Caleb Stine – Moon
Writer: Tim Newby
Caleb Stine is a songwriter of powerful dimensions who does not simply write songs and make albums, instead he creates experiences through his music that spring to life through his commanding voice that channels the heart of each character that inhabit his songs. The stories that exist in his songs run the full gamut of emotion from joy, to sorrow, to curiosity, to elation. Listening to one of Stine’s albums is a complete emotional journey, an experience beyond simply listening to music.
On his latest album, Moon, Stine took this idea a step further creating a coloring book as part of the packaging for the album. Each song is represented by drawings from different artists and allows you to experience music in way you may have not before. When is the last time you sat and just listened to music and did nothing but that? Not listening to it as background music in the house, or while you are driving, or as you workout, but where listening is the main focus. The coloring book provides an outlet to allow you to truly focus on the music and dive deep into the album, to crawl around in each song, to dig through the lyrics and find every meaning and nuance. And Stine’s music has lots of corners in which to explore. It is music that gets deep in your soul and makes you want to listen intently.
Moon is built upon a lush, minimalist, atmospheric soundscape that weaves Stine’s guitar between subtle moments of delicately placed cello, the simple plinking of a piano, and dreamy background vocals that combine to craft a rich musical environment. The creation of this environment was aided by producer Kenny Liner, formerly of roots-rockers The Bridge. Liner incorporated elements not previously found on Stine’s albums, enabling Moon to stand out from the rest of Stine’s catalog with its creative use of textures and sparse arrangements.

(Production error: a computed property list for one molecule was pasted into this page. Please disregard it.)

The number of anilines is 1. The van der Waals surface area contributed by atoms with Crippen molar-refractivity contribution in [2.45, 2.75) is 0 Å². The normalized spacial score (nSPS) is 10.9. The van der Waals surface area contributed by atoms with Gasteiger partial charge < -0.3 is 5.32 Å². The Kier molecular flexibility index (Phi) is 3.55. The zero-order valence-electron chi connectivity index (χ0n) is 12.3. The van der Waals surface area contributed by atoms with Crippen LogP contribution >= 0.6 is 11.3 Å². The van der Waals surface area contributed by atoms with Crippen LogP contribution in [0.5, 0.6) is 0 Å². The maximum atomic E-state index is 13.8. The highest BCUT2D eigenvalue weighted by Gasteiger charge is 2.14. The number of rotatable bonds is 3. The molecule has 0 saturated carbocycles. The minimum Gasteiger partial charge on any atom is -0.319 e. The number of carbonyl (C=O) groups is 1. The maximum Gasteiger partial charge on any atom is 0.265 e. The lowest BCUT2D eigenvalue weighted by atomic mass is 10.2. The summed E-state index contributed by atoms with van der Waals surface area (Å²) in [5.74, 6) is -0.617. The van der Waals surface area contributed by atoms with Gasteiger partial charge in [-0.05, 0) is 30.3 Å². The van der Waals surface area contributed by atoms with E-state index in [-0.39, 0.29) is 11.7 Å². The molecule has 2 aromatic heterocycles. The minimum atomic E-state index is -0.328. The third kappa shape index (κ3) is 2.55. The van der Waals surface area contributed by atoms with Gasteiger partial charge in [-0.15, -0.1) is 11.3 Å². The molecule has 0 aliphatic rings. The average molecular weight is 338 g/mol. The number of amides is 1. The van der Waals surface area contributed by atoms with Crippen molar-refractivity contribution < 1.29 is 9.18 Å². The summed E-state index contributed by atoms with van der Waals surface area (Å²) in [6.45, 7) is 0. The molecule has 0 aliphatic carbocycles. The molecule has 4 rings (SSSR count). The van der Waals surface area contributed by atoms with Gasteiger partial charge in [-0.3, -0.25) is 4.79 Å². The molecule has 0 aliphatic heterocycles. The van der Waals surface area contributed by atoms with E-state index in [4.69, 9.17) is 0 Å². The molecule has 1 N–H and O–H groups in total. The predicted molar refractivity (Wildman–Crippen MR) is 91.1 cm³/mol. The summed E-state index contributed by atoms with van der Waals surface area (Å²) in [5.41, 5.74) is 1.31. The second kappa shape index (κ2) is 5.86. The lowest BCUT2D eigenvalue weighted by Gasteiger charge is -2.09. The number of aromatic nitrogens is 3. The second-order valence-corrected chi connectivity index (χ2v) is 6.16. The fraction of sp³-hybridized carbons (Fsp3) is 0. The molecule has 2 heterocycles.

Stine is squarely in the mold of the songwriter’s songwriter like his predecessors Townes Van Zandt, Guy Clark, and Blaze Foley. While he is not always known by the masses, when heard his songs resonant with all. His lyrics are uncompromised truth. There is no artifice. On Moon every song is delivered with pure intent about an unvarnished reality. That reality runs the full spectrum of emotions from personal fears in “Higher Ground,” where he sings, “Don’t let me bow to confusion and depression,” to declarations of unrestrained love in “Hollow Imitation,” to singing of finding enlightenment while waiting for his love in “Bodhi Tree.” But the overriding theme of Moon is love and the many layers of the powerful emotion. As you listen to Moon you can hear Stine’s personal narrative about who he is and his life, but as with any great songwriter Stine’s songs are best viewed as a reflection of your life. Moon is a reminder that you have fears, you have highs and lows, you have lived and as Stine reminds in the closing moments of the album’s final track, “The Garden,” when he whispers, “Love ya,” most importantly you are loved.